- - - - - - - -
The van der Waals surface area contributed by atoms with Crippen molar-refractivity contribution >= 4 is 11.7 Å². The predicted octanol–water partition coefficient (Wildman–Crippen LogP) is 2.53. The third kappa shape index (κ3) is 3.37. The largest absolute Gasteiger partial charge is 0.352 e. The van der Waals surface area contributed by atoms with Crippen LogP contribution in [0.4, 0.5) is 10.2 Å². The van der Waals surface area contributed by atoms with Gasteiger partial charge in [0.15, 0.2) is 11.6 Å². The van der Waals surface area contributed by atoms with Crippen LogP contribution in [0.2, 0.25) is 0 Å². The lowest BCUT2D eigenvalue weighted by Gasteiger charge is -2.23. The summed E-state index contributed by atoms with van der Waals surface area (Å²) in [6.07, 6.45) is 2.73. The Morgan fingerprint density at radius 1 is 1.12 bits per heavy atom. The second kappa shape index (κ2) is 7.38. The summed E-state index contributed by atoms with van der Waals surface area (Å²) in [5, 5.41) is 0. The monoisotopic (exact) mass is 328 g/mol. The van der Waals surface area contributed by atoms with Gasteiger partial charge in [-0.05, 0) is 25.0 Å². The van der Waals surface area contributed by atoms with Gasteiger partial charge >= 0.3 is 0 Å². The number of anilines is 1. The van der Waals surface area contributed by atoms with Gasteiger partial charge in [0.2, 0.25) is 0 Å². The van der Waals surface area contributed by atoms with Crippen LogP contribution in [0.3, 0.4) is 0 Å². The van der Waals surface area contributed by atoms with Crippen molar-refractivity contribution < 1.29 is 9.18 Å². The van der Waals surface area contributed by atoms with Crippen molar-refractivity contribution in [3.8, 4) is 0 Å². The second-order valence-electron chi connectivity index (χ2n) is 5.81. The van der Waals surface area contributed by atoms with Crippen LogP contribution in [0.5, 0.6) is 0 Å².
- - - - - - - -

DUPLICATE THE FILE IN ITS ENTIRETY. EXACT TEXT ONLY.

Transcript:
The van der Waals surface area contributed by atoms with Crippen molar-refractivity contribution >= 4 is 11.7 Å². The predicted octanol–water partition coefficient (Wildman–Crippen LogP) is 2.53. The third kappa shape index (κ3) is 3.37. The largest absolute Gasteiger partial charge is 0.352 e. The van der Waals surface area contributed by atoms with Crippen LogP contribution in [0.4, 0.5) is 10.2 Å². The van der Waals surface area contributed by atoms with Gasteiger partial charge in [0.15, 0.2) is 11.6 Å². The van der Waals surface area contributed by atoms with Crippen LogP contribution in [0.2, 0.25) is 0 Å². The lowest BCUT2D eigenvalue weighted by Gasteiger charge is -2.23. The summed E-state index contributed by atoms with van der Waals surface area (Å²) in [6.07, 6.45) is 2.73. The Morgan fingerprint density at radius 1 is 1.12 bits per heavy atom. The second kappa shape index (κ2) is 7.38. The summed E-state index contributed by atoms with van der Waals surface area (Å²) in [5, 5.41) is 0. The monoisotopic (exact) mass is 328 g/mol. The van der Waals surface area contributed by atoms with Gasteiger partial charge in [-0.05, 0) is 25.0 Å². The van der Waals surface area contributed by atoms with Gasteiger partial charge >= 0.3 is 0 Å². The number of anilines is 1. The van der Waals surface area contributed by atoms with Gasteiger partial charge in [0.2, 0.25) is 0 Å². The van der Waals surface area contributed by atoms with Crippen LogP contribution in [0.3, 0.4) is 0 Å². The van der Waals surface area contributed by atoms with Crippen molar-refractivity contribution < 1.29 is 9.18 Å². The van der Waals surface area contributed by atoms with Crippen molar-refractivity contribution in [3.8, 4) is 0 Å². The second-order valence-electron chi connectivity index (χ2n) is 5.81. The van der Waals surface area contributed by atoms with Crippen LogP contribution in [0.5, 0.6) is 0 Å².